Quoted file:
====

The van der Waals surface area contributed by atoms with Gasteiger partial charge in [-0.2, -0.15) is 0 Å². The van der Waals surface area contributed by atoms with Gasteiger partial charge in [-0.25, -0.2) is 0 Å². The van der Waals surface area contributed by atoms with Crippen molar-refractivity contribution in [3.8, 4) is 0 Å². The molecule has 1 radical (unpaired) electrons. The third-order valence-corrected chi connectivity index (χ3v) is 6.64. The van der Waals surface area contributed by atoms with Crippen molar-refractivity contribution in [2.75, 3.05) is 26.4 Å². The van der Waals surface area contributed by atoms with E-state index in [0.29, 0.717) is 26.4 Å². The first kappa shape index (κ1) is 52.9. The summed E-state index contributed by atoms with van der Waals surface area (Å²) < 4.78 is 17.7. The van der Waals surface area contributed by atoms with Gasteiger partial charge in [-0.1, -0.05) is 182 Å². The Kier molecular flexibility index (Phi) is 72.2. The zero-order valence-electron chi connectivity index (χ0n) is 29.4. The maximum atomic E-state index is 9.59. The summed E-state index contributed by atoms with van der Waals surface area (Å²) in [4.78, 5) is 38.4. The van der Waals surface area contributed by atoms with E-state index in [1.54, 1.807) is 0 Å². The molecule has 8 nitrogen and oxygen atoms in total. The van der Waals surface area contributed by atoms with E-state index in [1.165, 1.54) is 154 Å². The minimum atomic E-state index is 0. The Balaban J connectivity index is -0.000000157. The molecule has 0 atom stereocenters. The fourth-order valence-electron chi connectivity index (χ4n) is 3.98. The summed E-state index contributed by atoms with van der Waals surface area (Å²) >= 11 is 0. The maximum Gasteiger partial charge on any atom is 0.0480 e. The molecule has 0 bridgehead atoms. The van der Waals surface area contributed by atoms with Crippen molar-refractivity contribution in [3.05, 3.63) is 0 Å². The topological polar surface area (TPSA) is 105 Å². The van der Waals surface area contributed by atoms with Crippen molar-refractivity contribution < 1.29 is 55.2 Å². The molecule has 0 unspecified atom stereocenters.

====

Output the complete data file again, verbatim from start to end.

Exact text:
The van der Waals surface area contributed by atoms with Gasteiger partial charge in [-0.2, -0.15) is 0 Å². The van der Waals surface area contributed by atoms with Gasteiger partial charge in [-0.25, -0.2) is 0 Å². The van der Waals surface area contributed by atoms with Crippen molar-refractivity contribution in [3.8, 4) is 0 Å². The molecule has 1 radical (unpaired) electrons. The third-order valence-corrected chi connectivity index (χ3v) is 6.64. The van der Waals surface area contributed by atoms with Crippen molar-refractivity contribution in [2.75, 3.05) is 26.4 Å². The van der Waals surface area contributed by atoms with E-state index in [0.29, 0.717) is 26.4 Å². The first kappa shape index (κ1) is 52.9. The summed E-state index contributed by atoms with van der Waals surface area (Å²) < 4.78 is 17.7. The van der Waals surface area contributed by atoms with Gasteiger partial charge in [-0.1, -0.05) is 182 Å². The Kier molecular flexibility index (Phi) is 72.2. The zero-order valence-electron chi connectivity index (χ0n) is 29.4. The maximum atomic E-state index is 9.59. The summed E-state index contributed by atoms with van der Waals surface area (Å²) in [4.78, 5) is 38.4. The van der Waals surface area contributed by atoms with E-state index in [1.54, 1.807) is 0 Å². The molecule has 8 nitrogen and oxygen atoms in total. The van der Waals surface area contributed by atoms with E-state index in [1.165, 1.54) is 154 Å². The minimum atomic E-state index is 0. The Balaban J connectivity index is -0.000000157. The molecule has 0 atom stereocenters. The fourth-order valence-electron chi connectivity index (χ4n) is 3.98. The summed E-state index contributed by atoms with van der Waals surface area (Å²) >= 11 is 0. The maximum Gasteiger partial charge on any atom is 0.0480 e. The molecule has 0 bridgehead atoms. The van der Waals surface area contributed by atoms with Crippen molar-refractivity contribution in [3.05, 3.63) is 0 Å². The topological polar surface area (TPSA) is 105 Å². The van der Waals surface area contributed by atoms with Crippen molar-refractivity contribution < 1.29 is 55.2 Å². The molecule has 0 unspecified atom stereocenters.